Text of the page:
Victim trawling. Anyone who has spent time in the US will have noticed the number of late-night TV commercials by tort law firms seeking victims with one disease or another. TV ad revenue for this slimeball circus is no joke – it is the fastest growing media ad spend in the US and has recently approached one billion dollars annually (excluding web, radio, newsprint, billboard and call-center expenses not to mention the ethically-questionable direct interventions with doctors and hospitals). A billion dollars a year for one sector of ad spend puts in perspective the amount of money these non-transparent slimeballs have to throw at scientists and NGOs to distort public perception and policymaking.
Online victim sourcing is the future as naturopathic tribes and communities know where their victims are and their gurus know how to exploit them. It should come as no surprise then that 23 of the top 25 Google keywords were for toxic tort law firm vocabulary (with keywords often costing more than $600 a click). Like any true artists, law firms naturally want to get quality victims that can guarantee better pay outs (children, pregnant women, educated, ethnically-attractive people …) so there are now firms that can capture big data to sort through the thousands of suffering applicants, separating the emotional gems from the less attractive, less profitable opportunities. There is even a specialisation in finding good quality glyphosate victims.
Buying a journalist or two. The Plaintiff Playbook would expect the captured activists, gurus and NGOs to leverage their media networks to put pressure on companies, but sometimes an efficient Predatort needs to add that little extra touch of outrage in the mainstream media. Returning to the Donziger-Chevron affair in Ecuador, Steven Donziger spent a good part of his litigation financed millions on putting media pressure on Chevron (hounding the company with journalists, activists, rock stars and NGOs).
Donziger paid one of the Greenpeace founders, Rex Weyler, $15,000 to write a story against Chevron. In a rather sad contrast, Donziger only paid a Reuters journalist, Cristina Munoz, $500 a month for providing consistent coverage to his story (a sign of the times when an activist zealot commands higher shill-bills than a Reuters reporter). Articles against Chevron were ghostwritten by Donziger and published in such outlets as Vanity Fair while CSRWire and Mother Jones are even still today publishing favourable stories defending Donziger while attacking Chevron.
Well-known activists, indigenous rights group leaders, press secretaries and PR experts were paid hundreds of thousands or offered percentage slices of the $9.5 billion settlement (when Chevron is forced to pay). Even Pink Floyd’s Roger Waters was promised a sliver of the future payout in order to have him speak out and add a certain “star power” to the voice against Chevron. It kind of makes your eyes water to watch Waters threaten Chevron and go on about greed and corporate malfeasance when all the people around him were also on the take. Waters stands to pull in around $1 million if his PR campaign supporting role works.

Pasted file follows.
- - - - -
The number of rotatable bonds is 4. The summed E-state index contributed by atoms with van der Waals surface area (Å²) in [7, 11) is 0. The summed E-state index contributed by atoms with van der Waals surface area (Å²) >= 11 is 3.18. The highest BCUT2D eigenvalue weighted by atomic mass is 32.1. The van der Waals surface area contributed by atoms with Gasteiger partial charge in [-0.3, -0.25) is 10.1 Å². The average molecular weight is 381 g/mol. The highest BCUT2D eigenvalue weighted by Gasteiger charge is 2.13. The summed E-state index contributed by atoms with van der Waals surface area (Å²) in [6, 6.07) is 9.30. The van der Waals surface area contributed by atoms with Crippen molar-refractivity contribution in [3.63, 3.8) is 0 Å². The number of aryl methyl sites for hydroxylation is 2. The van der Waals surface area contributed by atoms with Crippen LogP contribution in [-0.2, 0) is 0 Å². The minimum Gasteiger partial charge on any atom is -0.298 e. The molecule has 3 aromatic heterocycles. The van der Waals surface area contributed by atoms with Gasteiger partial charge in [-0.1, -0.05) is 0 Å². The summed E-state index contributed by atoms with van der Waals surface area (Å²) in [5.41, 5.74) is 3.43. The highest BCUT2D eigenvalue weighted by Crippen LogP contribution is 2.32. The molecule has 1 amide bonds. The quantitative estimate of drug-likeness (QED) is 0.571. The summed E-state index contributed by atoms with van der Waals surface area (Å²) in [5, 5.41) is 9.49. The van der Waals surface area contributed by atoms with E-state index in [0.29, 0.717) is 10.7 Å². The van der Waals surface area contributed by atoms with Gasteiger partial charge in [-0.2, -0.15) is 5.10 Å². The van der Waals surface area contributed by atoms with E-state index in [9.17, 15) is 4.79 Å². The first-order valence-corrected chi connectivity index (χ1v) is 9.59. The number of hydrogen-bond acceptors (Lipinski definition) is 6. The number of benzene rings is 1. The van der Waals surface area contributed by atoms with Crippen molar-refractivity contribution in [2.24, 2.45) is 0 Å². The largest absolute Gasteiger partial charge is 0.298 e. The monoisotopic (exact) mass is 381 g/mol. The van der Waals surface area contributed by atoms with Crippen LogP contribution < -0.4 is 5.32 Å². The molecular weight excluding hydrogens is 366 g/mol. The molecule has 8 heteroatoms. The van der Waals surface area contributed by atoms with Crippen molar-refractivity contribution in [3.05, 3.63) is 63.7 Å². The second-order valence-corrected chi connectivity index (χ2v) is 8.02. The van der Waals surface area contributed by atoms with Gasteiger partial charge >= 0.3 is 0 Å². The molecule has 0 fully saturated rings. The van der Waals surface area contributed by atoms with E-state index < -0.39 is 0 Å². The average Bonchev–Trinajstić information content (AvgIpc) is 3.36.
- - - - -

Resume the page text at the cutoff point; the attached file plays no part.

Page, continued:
This stinks to high heaven.
The Real Victims
In tort cases that can last many years, once the lawyers take their fees, the scientific tort-torts learn how to manipulate their timesheets, staff are paid, gifts are classed as costs, the jet is gassed up, TV ads are covered, Google consultants gets paid for ad-clicks, the Plaintiff Steering Committee get their 6% off the top, journalists are paid and NGOs receive their “donations”, it is then the financiers who can reap a return on their investment, as well as the firm managing the finance arm … and maybe, just maybe, there will then be some crumbs left for the victim whom, a decade ago, was probably promised millions and has had to endure years of emotionally draining testimonies as the whole dog and pony show played out.
But it was never about the victim … Chris got to fly on a private jet.
So while these slimeballs line their pockets, enjoy the high life and bog down the legal system with bogus claims, we should not forget the real victims: the public. By manipulating science and distorting the public trust in regulatory science in the hopes of persuading a jury, consumers and worried parents no longer know what to think or whom to believe. Part 4 of the Predatorts chapter will look at the real victims of the tort industry.
Thanks to greedy tort lawyers, parents stress over whether to vaccinate their children. Thanks to the anti-industry tactics of the “Us against Them” tortologists, many industry innovations have been rejected by skittish regulators. Thanks to the opportunism around the organic food industry, high profile cases on pesticides and cancer have made terrified parents have to choose between more expensive food or consuming fewer fruits and vegetables (a known risk of cancer). None of these public fears are founded; all of them came from tort-tort opportunism.
Thank you … you pathetic, greedy scum!